Since my great passion is dancing, I really wanted to share that with the kids. So I decided to teach them Hip Hop after class. That was really a dream! :)) I’ve never had so much fun in my life before. The kids were thrilled with the Hip-Hop classes, which they deeply appreciated and they always made me laugh. In the beginning everyone was really shy to dance in front of the others but that was exactly the point. My goal was to reinforce their self-confidence in doing something they had never done before and to show them to believe in themselves and never give up. During my 4 months we studied different choreographies and in the end gave a stunning performance in front of the whole school. I can’t describe the amazing feeling to see these children so happy and proud. One of the most impressive moments in my life… I owe all this to Ketut, the founder of this school. He does a really great job and it was wonderful for me to meet someone, who so lovingly invests all his time in these great children and put his whole heart into the school and the kids. Whenever someone has problems, they can always count on him. But the whole staff/family that you live with is unique. They do a great job and really made me part of their family. I am very grateful that I can call this family my friends. My heartfelt thanks goes to Nyoman, the cook, who served amazing and delicious meals every day. I totally fell in love with her food and I am already missing her and the food.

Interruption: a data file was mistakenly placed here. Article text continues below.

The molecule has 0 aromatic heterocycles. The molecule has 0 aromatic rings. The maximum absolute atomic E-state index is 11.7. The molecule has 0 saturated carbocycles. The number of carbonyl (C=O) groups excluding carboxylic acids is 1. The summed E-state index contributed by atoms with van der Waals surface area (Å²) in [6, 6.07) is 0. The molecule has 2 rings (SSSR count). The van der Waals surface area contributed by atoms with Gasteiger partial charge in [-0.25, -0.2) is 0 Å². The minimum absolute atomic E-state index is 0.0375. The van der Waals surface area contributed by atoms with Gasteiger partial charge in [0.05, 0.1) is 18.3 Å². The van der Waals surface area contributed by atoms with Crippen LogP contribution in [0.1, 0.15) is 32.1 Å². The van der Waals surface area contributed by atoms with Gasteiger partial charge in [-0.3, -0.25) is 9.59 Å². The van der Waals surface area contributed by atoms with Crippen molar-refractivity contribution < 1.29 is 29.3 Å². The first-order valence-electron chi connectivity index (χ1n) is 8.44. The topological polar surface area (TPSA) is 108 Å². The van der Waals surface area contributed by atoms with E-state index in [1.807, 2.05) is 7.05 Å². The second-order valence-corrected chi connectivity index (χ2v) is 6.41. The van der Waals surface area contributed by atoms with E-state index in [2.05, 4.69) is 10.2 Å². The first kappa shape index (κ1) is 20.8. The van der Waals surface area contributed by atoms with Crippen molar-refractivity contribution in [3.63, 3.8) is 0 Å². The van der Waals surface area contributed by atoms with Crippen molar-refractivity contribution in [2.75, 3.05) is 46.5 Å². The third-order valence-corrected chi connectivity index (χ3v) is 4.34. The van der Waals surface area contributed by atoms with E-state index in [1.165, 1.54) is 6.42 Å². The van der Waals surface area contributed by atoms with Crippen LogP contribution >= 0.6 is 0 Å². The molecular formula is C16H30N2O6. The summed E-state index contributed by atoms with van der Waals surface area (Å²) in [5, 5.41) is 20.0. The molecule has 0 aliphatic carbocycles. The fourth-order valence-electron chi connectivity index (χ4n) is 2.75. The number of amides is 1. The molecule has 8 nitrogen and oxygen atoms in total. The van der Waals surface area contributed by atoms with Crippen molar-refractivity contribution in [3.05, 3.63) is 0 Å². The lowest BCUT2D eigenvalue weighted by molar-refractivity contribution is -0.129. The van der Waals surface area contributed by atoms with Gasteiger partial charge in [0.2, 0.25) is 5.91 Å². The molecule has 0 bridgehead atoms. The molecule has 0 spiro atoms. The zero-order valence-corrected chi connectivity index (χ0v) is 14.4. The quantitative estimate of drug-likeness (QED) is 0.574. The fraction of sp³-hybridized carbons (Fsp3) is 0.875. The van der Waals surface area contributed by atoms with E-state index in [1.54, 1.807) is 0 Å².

Friday through Sunday you have the possibility to travel and get to know the beautiful island of Bali. Bali is really dreamlike with lots of things to do like sightseeing, partying or diving… My weekends in Tianyar as well as traveling across the island were never boring but memorable. All in all my overall impression is, that everyone benefits from this amazing project, the children as well as the volunteers and I greatly recommend this experience to anyone. l have all these amazing memories and friendships because of this program. A program, which fights for a better future for many talented kids and needs all the support they can get from us to carry on with their wonderful work. I also decided to sponsor a child of this school because I know that my money really will be supporting this child’s education. I wish everybody at the Yayasan Widya Sari all the best! Thank you Ketut, Leony and Nyoman for everything! I miss you already! But it’s not a goodbye, just see you later! 🙂
Rhiannon, UK, May 2015, 4 weeks
I thoroughly enjoyed every single second of my stay in Tianyar teaching these beautifully talented and intelligent children, along side amazing volunteers and surrounded by the most caring, welcoming and hilarious staff. Bali as a whole feels this way, inviting and excited for people to immerse themselves in their culture. In my time we went to many local ceremonies